Playwrite Melissa James Gibson, also a writer for the Netflix original series “House of Cards,” offers theatergoers a quirky take on life in “What Rhymes with America,” now being staged at The Public Theatre.

The off-Broadway play features a cast of characters who sound like the set-up for a “walked into a bar” joke, with impending divorcee Hank (Kyle Knauf) at the center of the dark comedy punchline. Marlene (Carolyn Faye Kramer) is Hank’s estranged teenage daughter; Sheryl (Janet Mitchko) is a struggling actress who works with Hank as an extra at the Metropolitan Opera; and Lydia (Lindsey Gates), a socially awkward 40-year-old virgin who Hank attempts to date after separating from his wife of 22 years.

The characters’ idiosyncrasies are accentuated for laughs as they struggle to move on from the rut they find themselves in. A revolving set by Amber Callahan further shows the interconnectedness of the characters.

“What Rhymes with America” manifests the contrasting juxtaposition between the difficulty and absurdity of life. The play pulls at the audience’s heartstrings as the characters mourn their losses — marriage, identity, dreams, loved ones.

Hank and Sheryl’s smoking breaks outside the Metropolitan Opera were amusing highlights opening night as they waxed philosophical about their mundane lives, dressed in outlandish costumes from Viking and Egyptian productions.

Mitchko’s expressive characterization of Sheryl provided an entertaining contrast to Knauf’s downtrodden Hank. Both actors offered just the right touch of wry humor that was nicely exploited in the second smoking break, when Sheryl offered to show Hank how to kiss. Sheryl’s retelling — via voice message to Hank — of her epic meltdown on stage was priceless as the play wound to a close.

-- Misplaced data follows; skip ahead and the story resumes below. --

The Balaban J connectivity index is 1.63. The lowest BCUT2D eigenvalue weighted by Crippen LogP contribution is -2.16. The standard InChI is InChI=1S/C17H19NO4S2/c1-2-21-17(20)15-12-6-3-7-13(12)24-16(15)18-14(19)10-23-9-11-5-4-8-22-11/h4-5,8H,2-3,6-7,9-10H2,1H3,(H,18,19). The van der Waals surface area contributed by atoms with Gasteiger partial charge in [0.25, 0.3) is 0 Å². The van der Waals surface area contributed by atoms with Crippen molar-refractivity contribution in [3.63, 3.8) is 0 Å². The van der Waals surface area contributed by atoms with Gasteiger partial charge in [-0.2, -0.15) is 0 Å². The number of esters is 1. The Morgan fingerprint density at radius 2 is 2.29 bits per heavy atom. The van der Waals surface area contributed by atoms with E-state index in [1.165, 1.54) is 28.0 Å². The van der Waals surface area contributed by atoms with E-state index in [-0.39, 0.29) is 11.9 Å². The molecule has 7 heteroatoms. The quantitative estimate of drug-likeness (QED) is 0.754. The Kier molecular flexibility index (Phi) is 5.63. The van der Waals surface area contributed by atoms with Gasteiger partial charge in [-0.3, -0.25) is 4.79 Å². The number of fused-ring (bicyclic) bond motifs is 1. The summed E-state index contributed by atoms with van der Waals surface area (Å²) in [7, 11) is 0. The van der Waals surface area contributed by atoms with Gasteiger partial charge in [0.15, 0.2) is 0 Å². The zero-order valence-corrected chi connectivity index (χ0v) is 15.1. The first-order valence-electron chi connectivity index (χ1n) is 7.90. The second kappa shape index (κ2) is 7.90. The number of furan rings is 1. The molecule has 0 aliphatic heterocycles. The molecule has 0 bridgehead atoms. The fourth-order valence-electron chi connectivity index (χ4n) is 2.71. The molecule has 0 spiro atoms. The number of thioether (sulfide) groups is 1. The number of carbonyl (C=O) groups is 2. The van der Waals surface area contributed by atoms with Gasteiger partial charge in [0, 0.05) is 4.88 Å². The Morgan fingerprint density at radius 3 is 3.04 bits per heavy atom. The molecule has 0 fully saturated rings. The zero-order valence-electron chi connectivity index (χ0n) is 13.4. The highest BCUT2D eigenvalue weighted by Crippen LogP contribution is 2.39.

The awkwardness between Hank and Lydia was another comic highlight, culminating in the characters’ first intimate encounter. Gates was endearingly gawky, dressed in a down parka and safety orange hat, with pompom.

Amidst the quirkiness of “What Rhymes with America” is the ongoing theme that life isn’t easy. “I don’t think the one who made life up realized how difficult it is,” Marlene tells Hank as they clasp hands through a semi-closed door at the end. The father and daughter are desperate to connect, but unable to get past the blockades in their lives.

Kramer offers a touching quality to the play as the teenage daughter, struggling to find her identity and self-worth in the wake of her parent’s separation. She also wrote the music for the songs her character sings throughout the play.

“What Rhymes with America” combines humor and poignant life messages to create an episodic snapshot into the intertwined lives of its four characters.

April Boyle is a freelance writer from Casco. Contact her at: [email protected]

Twitter: @ahboyle